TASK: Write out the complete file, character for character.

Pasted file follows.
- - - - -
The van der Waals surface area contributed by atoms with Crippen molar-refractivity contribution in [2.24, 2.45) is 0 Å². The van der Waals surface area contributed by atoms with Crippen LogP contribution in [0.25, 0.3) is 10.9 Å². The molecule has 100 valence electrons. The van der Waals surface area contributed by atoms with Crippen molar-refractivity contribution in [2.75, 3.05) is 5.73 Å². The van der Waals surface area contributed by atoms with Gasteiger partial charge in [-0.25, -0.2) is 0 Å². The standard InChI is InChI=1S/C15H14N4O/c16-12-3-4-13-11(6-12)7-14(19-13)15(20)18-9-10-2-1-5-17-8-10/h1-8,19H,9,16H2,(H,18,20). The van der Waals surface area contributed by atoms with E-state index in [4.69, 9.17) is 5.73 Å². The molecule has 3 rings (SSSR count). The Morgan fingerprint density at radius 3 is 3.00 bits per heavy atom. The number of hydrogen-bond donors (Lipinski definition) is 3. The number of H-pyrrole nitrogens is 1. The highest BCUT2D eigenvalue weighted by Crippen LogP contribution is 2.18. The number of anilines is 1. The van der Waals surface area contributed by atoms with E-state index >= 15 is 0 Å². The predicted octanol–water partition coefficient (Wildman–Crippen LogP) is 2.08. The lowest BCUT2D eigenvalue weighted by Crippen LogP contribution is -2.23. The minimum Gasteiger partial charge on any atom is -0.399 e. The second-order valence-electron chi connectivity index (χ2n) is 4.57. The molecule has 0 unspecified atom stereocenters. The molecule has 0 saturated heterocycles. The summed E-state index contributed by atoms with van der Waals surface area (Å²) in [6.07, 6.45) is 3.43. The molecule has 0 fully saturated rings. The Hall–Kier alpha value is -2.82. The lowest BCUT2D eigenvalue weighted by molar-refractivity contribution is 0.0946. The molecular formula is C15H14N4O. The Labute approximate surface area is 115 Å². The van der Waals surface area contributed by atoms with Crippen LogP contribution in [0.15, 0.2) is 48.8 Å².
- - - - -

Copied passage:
The van der Waals surface area contributed by atoms with Crippen molar-refractivity contribution in [2.24, 2.45) is 0 Å². The van der Waals surface area contributed by atoms with Crippen LogP contribution in [0.25, 0.3) is 10.9 Å². The molecule has 100 valence electrons. The van der Waals surface area contributed by atoms with Crippen molar-refractivity contribution in [2.75, 3.05) is 5.73 Å². The van der Waals surface area contributed by atoms with Gasteiger partial charge in [-0.25, -0.2) is 0 Å². The standard InChI is InChI=1S/C15H14N4O/c16-12-3-4-13-11(6-12)7-14(19-13)15(20)18-9-10-2-1-5-17-8-10/h1-8,19H,9,16H2,(H,18,20). The van der Waals surface area contributed by atoms with E-state index in [4.69, 9.17) is 5.73 Å². The molecule has 3 rings (SSSR count). The Morgan fingerprint density at radius 3 is 3.00 bits per heavy atom. The number of hydrogen-bond donors (Lipinski definition) is 3. The number of H-pyrrole nitrogens is 1. The highest BCUT2D eigenvalue weighted by Crippen LogP contribution is 2.18. The number of anilines is 1. The van der Waals surface area contributed by atoms with E-state index >= 15 is 0 Å². The predicted octanol–water partition coefficient (Wildman–Crippen LogP) is 2.08. The lowest BCUT2D eigenvalue weighted by Crippen LogP contribution is -2.23. The minimum Gasteiger partial charge on any atom is -0.399 e. The second-order valence-electron chi connectivity index (χ2n) is 4.57. The molecule has 0 unspecified atom stereocenters. The molecule has 0 saturated heterocycles. The summed E-state index contributed by atoms with van der Waals surface area (Å²) in [6.07, 6.45) is 3.43. The molecule has 0 fully saturated rings. The Hall–Kier alpha value is -2.82. The lowest BCUT2D eigenvalue weighted by molar-refractivity contribution is 0.0946. The molecular formula is C15H14N4O. The Labute approximate surface area is 115 Å². The van der Waals surface area contributed by atoms with Crippen LogP contribution in [0.15, 0.2) is 48.8 Å².